Perspectives: In The Name of Ross
By Odu Adamu
They say the first time you have a conversation with someone try to stick to easy topics; don’t go places that may create some disruption. Well, I guess all that goes out the water since my introduction here is delving into Diva Land. Nobody loves their Divas more than gay men. Friendships and relationships can end over Diva disagreements. We have been known to use all of our vacation, sick and personal time to follow a Diva on tour. If the tour is extended but we’ve run out of allowable time, then somebody is looking in the want ads! Here’s the thing, this isn’t about “favorites’; this conversation is about connection. And of all of the Divas, I am most connected to The Boss. MISS ROSS.
I know, a Black gay man living for Diana Ross. “How original.” I get it, and I stand by it. But this isn’t just an homage to makeup, mane, and Mackie. My connection with Ross is much deeper. It goes back to childhood. How the wideness of her smile, the wisp of her demeanor- the elegance of her very essence- saved my life. So, I am going to ask you to take off your cynical hats and listen to my tale with open ears. The best way for me to share this is by sharing how three specific Ross records impacted my life. And let’s be clear, this is not a conversation about “favorites”. My list of Ross go-tos is long and strong, and I am sure y’all would be ready for the Boss Battle! This is about the tunes that affirmed me and continue to inspire my life.
#3 “The Boss”
I could do a whole thing on this entire album, but I did say I am focusing on singles. This is the last recorded collaboration between the Holy Music Trinity—Ross, Nick Ashford, and Valerie Simpson—and they go out with a BIG BANG! Ironically, this album wasn’t a commercial juggernaut. It did okay (laying the groundwork for next project, Diana), but its legacy is untouchable and that’s hugely due to the title track.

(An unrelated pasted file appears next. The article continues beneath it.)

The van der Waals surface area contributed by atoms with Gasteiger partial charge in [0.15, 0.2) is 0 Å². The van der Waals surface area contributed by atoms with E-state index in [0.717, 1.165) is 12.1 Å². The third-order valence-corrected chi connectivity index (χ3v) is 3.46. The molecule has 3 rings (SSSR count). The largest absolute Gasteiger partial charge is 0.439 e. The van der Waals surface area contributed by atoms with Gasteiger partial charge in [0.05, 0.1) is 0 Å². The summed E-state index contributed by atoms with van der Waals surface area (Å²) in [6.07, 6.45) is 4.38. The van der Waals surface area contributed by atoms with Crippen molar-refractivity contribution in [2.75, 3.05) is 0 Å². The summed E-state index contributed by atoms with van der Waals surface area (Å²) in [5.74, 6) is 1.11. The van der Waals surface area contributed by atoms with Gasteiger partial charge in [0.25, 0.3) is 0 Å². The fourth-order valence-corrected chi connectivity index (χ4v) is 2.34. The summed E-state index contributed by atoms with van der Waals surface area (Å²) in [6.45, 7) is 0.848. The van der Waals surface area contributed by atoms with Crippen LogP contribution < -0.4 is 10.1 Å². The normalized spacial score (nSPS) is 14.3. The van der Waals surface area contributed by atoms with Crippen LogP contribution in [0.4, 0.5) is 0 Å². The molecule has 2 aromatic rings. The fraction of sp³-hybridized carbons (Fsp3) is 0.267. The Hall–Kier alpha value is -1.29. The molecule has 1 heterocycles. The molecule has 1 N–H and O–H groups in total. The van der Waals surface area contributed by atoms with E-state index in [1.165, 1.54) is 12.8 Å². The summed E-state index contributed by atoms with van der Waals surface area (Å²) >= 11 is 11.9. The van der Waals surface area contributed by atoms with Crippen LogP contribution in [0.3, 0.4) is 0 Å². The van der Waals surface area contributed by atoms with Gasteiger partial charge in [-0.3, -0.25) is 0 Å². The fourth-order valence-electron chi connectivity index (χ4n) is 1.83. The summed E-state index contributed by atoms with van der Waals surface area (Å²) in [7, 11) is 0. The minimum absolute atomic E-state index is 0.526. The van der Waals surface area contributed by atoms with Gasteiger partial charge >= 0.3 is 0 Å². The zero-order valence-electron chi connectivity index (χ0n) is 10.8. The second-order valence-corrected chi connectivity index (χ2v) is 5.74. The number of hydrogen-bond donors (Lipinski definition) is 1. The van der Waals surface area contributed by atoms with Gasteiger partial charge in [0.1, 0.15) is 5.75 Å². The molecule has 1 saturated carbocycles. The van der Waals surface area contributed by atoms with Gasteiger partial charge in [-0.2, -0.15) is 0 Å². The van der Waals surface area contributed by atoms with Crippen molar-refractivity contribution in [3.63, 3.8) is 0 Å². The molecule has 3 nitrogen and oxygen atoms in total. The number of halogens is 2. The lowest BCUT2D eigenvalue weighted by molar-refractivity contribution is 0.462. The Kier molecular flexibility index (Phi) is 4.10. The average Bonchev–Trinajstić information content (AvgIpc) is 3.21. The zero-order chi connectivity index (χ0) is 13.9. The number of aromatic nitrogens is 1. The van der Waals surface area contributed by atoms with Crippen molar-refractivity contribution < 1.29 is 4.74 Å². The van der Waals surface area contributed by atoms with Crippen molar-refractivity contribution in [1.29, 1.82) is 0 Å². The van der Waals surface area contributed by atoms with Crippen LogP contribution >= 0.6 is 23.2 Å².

I was 11 years old when “The Boss” was released in 1979. I was a disco kid, and this track gave me the fever! I couldn’t wait until I was old enough to hit the clubs. At that time, the legal age to party in Philly was 21 and I honestly believed that the world would be the same when my time came. The wonder of youth. Well, we all know the many changes that occurred during the decade to come; from the “Death of Disco” to the deficiency syndrome that caused the death of so many, but, at that time, none of it was foreseen. The world was still a party, and “The Boss” was one of the anthems! For many, the song represented strength; it was a proclamation of self-ownership and independence. Ironically, the lyrics are completely opposite to this. It’s a tale of thinking you run the show but realizing someone else is directing the dance. And you love it!
“Who is giving the orders? Who is running the show?”
The answer is not Diana Ross! But I guess between loud speakers, the right drugs, and the fact “Boss” rhymes with “Ross”, everyone just went with the mythology. Even though I understood what the song was really saying, I preferred to ride along with the other interpretation. At least I had the excuse of youth. The misinterpretation is why I connected so deeply with the song.